Will major campaign donors and 2016 GOP presidential primary voters see the former prosecutor and daughter of a Texas deputy sheriff as a good fit for president of a nation where Hispanics account for 54 million out of a total population of 316 million?
The answer will become clearer as next summer approaches.
For now, she’s running for a second term as governor this November with a personal story that excites the GOP faithful and right-leaning independents everywhere: she and her husband, Chuck, both former Democrats, had turned Republican for philosophical, not knee-jerk partisan reasons.
“Before I ran for district attorney, two Republicans invited my husband and me to lunch,” she says in one version of the personal tale. “I knew a party-switch was what they wanted from us. So, I told Chuck, ‘We’ll be polite, we’ll enjoy a free lunch and then we’ll say goodbye.’”
At lunch, the conversation turned on issues with no mention of “Republican,” “Democrat,” “liberal” or conservative.”
Instead, they talked about whether “welfare is a helping hand up or a way of life.” They talked about the “size of government and how much should it tax families and small businesses.”
In public gathering, like her-prime time 2012 Tampa GOP presidential nominating speech to millions of TV viewers and 20,000 delegates and credentialed members of the press, she wraps up the story this way: “When we left that lunch, we got in the car and I looked over at Chuck and said, ‘I’ll be damned, we’re Republicans.’”
In small groups her delivery is tailored a bit differently. She bubbles over with enthusiasm and her eyes sparkle as she says, “and I looked at Chuck and said, holy s–, we’re Republicans!” Her small audience invariably breaks into laughter.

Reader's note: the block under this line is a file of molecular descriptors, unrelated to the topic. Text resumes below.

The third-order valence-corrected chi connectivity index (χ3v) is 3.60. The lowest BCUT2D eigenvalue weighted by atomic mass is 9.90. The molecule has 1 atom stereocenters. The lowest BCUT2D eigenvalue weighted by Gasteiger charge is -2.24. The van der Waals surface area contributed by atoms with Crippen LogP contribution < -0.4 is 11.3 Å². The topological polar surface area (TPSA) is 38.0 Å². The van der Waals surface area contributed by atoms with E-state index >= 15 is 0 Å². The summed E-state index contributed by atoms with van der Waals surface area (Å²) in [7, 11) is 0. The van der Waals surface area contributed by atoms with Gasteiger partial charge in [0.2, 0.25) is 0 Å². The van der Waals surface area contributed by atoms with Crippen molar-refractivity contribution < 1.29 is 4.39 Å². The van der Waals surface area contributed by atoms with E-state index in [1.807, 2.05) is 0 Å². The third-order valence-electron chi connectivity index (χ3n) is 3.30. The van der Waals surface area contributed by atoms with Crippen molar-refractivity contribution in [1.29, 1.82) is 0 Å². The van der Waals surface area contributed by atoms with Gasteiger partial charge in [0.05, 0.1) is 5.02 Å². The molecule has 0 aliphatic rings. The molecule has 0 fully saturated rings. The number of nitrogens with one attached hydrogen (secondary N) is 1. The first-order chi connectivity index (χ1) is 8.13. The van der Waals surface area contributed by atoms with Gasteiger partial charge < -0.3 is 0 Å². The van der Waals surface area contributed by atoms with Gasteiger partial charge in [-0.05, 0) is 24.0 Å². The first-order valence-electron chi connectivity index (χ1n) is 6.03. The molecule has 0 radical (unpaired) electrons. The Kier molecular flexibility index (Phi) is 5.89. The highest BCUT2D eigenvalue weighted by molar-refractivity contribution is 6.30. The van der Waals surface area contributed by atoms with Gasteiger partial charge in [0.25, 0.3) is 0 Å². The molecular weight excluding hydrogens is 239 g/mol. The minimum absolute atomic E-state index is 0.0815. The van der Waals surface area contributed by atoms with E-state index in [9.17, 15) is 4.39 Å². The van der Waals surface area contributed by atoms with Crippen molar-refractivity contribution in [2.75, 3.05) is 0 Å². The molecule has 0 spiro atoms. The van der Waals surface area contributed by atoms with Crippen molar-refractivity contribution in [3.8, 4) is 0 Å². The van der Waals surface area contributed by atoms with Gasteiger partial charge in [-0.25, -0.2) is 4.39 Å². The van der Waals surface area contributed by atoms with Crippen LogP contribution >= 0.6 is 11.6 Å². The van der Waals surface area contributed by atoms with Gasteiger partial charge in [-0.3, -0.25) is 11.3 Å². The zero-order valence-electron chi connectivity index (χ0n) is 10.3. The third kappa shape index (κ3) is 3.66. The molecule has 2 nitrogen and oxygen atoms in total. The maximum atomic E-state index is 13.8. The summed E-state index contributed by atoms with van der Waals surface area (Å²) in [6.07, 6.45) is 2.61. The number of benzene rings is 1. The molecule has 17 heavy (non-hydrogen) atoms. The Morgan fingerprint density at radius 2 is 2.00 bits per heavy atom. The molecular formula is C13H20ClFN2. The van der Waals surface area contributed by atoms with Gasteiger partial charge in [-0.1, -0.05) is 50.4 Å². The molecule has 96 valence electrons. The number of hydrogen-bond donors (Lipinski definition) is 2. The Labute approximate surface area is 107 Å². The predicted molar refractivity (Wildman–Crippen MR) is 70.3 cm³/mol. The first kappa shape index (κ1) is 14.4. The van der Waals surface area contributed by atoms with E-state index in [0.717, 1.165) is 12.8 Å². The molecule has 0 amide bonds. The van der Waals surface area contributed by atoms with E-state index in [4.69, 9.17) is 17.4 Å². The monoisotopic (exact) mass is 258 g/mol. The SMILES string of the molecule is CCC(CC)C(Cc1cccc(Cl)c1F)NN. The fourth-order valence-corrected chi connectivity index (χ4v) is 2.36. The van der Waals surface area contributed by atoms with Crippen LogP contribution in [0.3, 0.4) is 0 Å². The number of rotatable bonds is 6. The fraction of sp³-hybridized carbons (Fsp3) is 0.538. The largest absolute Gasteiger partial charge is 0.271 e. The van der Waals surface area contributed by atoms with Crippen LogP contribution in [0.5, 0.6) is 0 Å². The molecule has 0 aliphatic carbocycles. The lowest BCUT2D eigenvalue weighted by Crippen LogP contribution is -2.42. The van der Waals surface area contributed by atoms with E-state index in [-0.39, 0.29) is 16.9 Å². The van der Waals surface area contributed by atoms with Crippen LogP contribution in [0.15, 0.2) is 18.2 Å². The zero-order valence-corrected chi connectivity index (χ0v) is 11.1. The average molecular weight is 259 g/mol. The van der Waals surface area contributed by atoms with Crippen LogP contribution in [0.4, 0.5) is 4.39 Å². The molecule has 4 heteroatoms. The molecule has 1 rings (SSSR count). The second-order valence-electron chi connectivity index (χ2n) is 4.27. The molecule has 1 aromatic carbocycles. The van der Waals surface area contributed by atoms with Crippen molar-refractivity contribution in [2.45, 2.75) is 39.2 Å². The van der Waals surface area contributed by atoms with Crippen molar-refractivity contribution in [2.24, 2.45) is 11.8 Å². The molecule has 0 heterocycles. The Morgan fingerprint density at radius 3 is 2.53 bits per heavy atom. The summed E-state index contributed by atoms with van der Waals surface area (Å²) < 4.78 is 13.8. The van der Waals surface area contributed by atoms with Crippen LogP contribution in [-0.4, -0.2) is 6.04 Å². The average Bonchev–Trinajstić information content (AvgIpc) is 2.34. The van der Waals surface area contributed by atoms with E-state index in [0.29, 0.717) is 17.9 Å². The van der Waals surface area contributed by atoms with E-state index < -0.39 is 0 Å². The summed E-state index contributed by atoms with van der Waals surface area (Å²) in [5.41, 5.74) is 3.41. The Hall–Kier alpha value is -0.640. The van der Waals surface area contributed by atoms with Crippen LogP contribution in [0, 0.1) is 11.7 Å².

Right now, campaign consultants put her on the long list of potential 2016 White House candidates. Rising onto the short list will require something special that unanticipated something that is the soul of American politics.
Some political consultants will ultimately explore what she brings to a ticket in terms of demographics.
In New Mexico’s Hispanic-rich counties of Guadalupe, Mora, Rio Arriba, and San Miguel counties, Mrs. Martinez’s 2010 share of the total votes — including non-Hispanics — was 57 percent, 46 percent, 41 percent, and 38 percent respectively. That was probably not a majority share of the Hispanic population but from her supporters’ viewpoint, remarkable nonetheless.
She’s also got the kind of gubernatorial record conservative and establishment Republicans alike love to love seemingly sparse to non-existent in pandering to ethnic groups and other special interests.
As soon as she and her husband unpacked their clothes in the governor’s residence, she began crusading to repeal a state law that granted illegals immigrants a driver’s license. She also signed an executive order requiring state law enforcers to check the immigration status of everyone arrested in the state.
But it’s her personal story that offers a strong connection should she gamble on 2016.
“My dad was a golden gloves boxers in the Marine Corps, then a deputy sheriff,” she says. “My mom worked as an office assistant. One day they decided to start a security-guard business. I thought they were crazy. We had absolutely no savings. My dad worked the business. My mom did the books at night.”